Heavy Duty Trucking

SEP 2014

The Fleet Business Authority

Issue link: https://heavydutytrucking.epubxp.com/i/382090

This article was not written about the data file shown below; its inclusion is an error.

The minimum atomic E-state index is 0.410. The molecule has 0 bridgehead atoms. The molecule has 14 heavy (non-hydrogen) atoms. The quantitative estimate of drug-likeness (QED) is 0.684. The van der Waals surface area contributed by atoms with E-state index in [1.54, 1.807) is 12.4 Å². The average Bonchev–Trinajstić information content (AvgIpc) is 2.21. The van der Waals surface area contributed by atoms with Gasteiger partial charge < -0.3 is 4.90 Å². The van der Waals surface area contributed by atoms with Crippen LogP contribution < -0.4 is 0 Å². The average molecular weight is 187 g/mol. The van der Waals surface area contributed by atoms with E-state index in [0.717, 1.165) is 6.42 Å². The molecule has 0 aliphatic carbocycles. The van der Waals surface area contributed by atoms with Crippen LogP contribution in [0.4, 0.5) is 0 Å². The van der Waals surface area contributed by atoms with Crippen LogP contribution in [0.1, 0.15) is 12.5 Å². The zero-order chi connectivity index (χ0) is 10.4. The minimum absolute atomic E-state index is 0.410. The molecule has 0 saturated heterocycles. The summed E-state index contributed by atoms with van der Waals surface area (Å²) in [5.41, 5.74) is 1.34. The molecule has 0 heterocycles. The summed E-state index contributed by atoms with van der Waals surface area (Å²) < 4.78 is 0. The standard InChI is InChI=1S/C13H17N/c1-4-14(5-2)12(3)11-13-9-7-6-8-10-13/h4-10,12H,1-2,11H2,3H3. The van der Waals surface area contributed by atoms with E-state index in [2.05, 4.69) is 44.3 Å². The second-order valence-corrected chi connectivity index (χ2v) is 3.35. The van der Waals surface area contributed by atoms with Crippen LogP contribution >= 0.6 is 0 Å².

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p 50 HDT • SEPTEMBER 2014 www.truckinginfo.com Peterbilt had just began full production of its Model 220 this summer when we spotted one at the company's plant in Denton, Texas, and begged for a short drive. Billed as a Class 6 or 7 chassis with a GVW up to 33,000 pounds, the Model 220, introduced in March, is ideally suited for city P&D as well as landscaping applications. You could add specialty bodies for applications such as refuse, street sweeping, striping or roll-off. It's a versatile chassis, made more so by its COE design, which allows windshield that offers a panoramic view. It's coupled with huge side windows and big, well-positioned mirrors. Inside, drivers will find amenities not often seen in urban P&D trucks, such as a multi-function driver infor- mation display showing vehicle and driver performance. The display is easy to see, even in bright sunlight, and the instrumentation is clear and easy to understand. There are compartments in the door panels, along the back wall, in the header and on the dash, but they maximum frame space for the body plus excellent turning radius and maneuverability. Available in a bumper-to-bumper length of up to 35 feet, the Model 220 can be upfitted with 16- to 28- foot bodies. It's powered by a Paccar PX-7, 6.7-liter engine driven through an Allison 2000- or 3000-series 6-speed automatic transmission. The engine is available at 200 or 220 horsepower with 660 pounds-feet of torque. The distinctively European tall COE cab has a 2,500-square-inch Jim Park • Equipment Editor New Class 6/7 COE shows off versatility Peterbilt Model 220 QuickSpin Peterbilt's Model 220 features the PX-7 engine, Allison automatic transmission and all the visibility a driver could hope for.

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